Developer aims to bring rail car restaurant to Railyard
A central Florida luxury home developer wants to install a restored historic railroad car in the Santa Fe Railyard for use as a restaurant next to retail spaces in retrofitted shipping containers arranged in an open-air environment.
Mitch Menaker has signed a letter of intent with the Santa Fe Railyard Community Corp. to develop the complex next to the Warehouse 21 building and north of the Railyard Flats apartments on the last available parcel for lease in the north Railyard.
This is the second railroad car project for Menaker’s All Aboard Dining Cars Inc. A sister project Menaker developed in Florida is smaller in size “but the same general concept,” he said in a telephone interview.
After the 1927 Pullman is restored, it would be transported to the 10,000-square-foot Railyard site at 1616 Paseo de Peralta via flatbed trucks.
Menaker, 62, is no stranger to Santa Fe. He said he has been visiting the city for 30 years, owns property in Las Campanas and plans to move here permanently in early 2020.
Menaker, president and CEO of Menaker Development, has developed and built residential and commercial projects in Arizona and Florida for 35 years. He began in the mid-1980s in Phoenix and Scottsdale, Ariz., where he became a designer of adobe structures, according to the Menaker Development website.
Menaker said the idea of a railroad dining car, inspired in part by a trip he and his wife took to Alaska four years ago where they dined on a moving train, is a natural fit for the Railyard. “People will come to eat here, people will come to take photos,” he said. “Eat, drink and shop and take photographs.”
Although he expects the restored rail car to be a central attraction, he expects converted 20- and 40-foot shipping containers nearby could become coffee shops, boutiques or perhaps pizza purveyors.
The proposed complex would not be the first to utilize shipping containers locally. “We already have one building in the Railyard built out of shipping containers,” said Richard Czoski, executive director of the nonprofit Railyard Community Corp., which manages the city-owned property. That would be Molecule Design, which sells modern and contemporary lighting and furniture in the Baca Street section of the Railyard.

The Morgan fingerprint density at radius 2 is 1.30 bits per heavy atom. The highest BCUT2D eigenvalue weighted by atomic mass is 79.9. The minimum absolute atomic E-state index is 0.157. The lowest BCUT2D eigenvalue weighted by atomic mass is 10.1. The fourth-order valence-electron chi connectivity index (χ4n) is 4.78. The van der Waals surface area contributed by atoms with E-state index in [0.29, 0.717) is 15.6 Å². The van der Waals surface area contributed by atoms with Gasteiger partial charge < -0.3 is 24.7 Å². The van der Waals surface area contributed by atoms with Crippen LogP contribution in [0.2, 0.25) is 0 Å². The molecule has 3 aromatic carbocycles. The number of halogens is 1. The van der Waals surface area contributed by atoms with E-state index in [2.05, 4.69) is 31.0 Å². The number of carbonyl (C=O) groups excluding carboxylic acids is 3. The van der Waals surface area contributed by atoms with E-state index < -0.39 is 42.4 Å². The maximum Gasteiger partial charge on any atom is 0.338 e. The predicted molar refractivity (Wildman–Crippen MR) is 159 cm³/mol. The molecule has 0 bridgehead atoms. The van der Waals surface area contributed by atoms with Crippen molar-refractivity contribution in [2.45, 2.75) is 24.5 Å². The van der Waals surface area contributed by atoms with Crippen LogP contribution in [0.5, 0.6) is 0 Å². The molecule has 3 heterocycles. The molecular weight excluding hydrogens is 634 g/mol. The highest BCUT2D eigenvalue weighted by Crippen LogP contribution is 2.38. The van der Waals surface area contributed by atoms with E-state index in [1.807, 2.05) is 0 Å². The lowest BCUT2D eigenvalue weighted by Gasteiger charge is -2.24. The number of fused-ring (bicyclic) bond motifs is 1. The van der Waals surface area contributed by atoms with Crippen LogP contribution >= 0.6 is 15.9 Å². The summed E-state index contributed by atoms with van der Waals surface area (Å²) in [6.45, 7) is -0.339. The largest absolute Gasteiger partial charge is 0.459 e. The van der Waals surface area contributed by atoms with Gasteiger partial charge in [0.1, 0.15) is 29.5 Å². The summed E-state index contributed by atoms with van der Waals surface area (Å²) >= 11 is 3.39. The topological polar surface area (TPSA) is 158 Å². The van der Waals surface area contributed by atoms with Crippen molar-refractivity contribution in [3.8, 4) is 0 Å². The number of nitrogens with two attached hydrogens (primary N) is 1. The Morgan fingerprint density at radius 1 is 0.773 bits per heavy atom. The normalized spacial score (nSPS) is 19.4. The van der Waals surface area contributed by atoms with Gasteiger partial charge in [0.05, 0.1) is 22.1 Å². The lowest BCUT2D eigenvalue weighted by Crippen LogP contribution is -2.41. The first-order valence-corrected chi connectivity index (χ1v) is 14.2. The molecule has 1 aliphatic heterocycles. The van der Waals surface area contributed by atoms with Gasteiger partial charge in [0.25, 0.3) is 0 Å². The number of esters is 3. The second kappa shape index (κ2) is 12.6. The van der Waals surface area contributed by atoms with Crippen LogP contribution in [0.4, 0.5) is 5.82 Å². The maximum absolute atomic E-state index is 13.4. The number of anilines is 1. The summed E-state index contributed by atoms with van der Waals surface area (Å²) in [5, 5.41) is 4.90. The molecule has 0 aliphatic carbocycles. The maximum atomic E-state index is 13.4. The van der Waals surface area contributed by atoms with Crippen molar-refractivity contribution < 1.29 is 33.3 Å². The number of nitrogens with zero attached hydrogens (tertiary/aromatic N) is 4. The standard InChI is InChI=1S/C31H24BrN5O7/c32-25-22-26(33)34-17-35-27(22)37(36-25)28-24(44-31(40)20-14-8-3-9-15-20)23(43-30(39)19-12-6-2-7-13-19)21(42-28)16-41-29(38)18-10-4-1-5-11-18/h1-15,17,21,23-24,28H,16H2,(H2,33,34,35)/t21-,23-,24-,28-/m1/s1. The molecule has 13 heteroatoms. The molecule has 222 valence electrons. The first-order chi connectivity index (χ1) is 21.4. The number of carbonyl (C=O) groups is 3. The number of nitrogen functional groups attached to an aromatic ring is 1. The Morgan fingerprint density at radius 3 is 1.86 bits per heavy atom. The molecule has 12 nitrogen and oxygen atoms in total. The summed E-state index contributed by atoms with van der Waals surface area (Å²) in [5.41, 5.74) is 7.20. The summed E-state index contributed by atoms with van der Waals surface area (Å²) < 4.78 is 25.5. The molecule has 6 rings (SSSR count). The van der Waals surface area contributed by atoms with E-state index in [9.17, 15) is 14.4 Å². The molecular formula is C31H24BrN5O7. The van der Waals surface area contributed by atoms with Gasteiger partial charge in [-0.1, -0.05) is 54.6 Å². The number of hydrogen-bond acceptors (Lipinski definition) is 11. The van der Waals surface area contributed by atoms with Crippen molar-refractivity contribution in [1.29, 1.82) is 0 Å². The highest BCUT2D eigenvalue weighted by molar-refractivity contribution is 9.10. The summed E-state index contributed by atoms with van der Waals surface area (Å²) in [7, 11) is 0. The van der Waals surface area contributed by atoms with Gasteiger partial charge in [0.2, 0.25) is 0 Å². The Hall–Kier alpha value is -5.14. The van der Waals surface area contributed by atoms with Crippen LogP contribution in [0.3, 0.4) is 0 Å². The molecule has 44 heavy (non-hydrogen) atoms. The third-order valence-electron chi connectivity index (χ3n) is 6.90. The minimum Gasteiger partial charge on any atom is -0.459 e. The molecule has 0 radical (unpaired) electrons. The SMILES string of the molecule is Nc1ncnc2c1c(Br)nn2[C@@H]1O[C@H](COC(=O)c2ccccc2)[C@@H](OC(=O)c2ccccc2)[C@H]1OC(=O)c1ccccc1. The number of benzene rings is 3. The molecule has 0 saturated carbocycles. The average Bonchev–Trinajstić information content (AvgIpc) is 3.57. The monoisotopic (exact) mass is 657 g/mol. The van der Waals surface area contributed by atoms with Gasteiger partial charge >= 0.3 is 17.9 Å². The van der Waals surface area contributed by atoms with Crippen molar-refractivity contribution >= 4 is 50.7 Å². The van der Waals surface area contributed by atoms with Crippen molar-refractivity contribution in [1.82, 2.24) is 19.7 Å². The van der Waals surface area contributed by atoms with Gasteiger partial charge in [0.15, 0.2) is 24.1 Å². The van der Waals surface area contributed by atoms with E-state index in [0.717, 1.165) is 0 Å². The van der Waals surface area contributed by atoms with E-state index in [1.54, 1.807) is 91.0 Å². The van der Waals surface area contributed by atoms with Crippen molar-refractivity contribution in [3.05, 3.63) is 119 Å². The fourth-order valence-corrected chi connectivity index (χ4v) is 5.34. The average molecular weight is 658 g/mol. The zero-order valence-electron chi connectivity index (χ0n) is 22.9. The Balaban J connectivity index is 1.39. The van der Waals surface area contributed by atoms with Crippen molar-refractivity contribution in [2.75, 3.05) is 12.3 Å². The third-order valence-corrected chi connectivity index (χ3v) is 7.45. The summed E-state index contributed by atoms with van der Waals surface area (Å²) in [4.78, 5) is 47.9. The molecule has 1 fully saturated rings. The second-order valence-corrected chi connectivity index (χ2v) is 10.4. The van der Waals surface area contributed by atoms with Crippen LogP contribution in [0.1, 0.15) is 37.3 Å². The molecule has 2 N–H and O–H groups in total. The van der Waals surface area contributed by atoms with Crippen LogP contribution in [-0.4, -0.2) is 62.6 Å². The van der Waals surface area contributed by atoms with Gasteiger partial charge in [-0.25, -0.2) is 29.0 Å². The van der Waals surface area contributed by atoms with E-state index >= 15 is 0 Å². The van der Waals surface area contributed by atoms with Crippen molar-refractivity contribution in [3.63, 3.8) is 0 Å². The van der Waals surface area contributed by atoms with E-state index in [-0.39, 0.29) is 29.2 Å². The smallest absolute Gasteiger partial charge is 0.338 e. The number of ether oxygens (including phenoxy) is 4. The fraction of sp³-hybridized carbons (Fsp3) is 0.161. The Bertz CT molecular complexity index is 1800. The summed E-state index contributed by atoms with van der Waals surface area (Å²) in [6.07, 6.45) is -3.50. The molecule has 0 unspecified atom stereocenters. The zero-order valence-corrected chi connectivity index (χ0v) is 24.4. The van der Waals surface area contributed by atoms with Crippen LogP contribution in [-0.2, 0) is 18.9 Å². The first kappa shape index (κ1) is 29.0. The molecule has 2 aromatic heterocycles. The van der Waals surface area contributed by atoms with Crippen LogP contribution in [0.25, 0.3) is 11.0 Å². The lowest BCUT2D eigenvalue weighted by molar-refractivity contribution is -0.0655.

When asked what type of restaurant he envisions for the vintage dining car, Menaker said, “I don’t have anything specific in mind. We are looking for a local chef with an existing restaurant or a great new concept.”
He has an agreement with the Railyard managers that he won’t bring in any kind of national chain restaurant. The Railyard master plan includes a preference for local businesses, Czoski said. “That will be a requirement in the lease,” he said.
Several months of due diligence are still required, and no lease has been signed yet, Menaker said. His goal is to open the complex next summer.
Menaker has retained Chicago Technical Media Corp. for design work and to produce 3D renderings and video work.
Keller Williams Realty/Santa Fe will handle leasing and management of the property, with Bunny Terry or Paul Duran serving as the primary contacts.
“Considering it’s the last parcel, we think it’s a very interesting project for that site,” Czoski said. “It will be the first project in New Mexico to incorporate a rail car. It’s entirely appropriate for the Railyard.”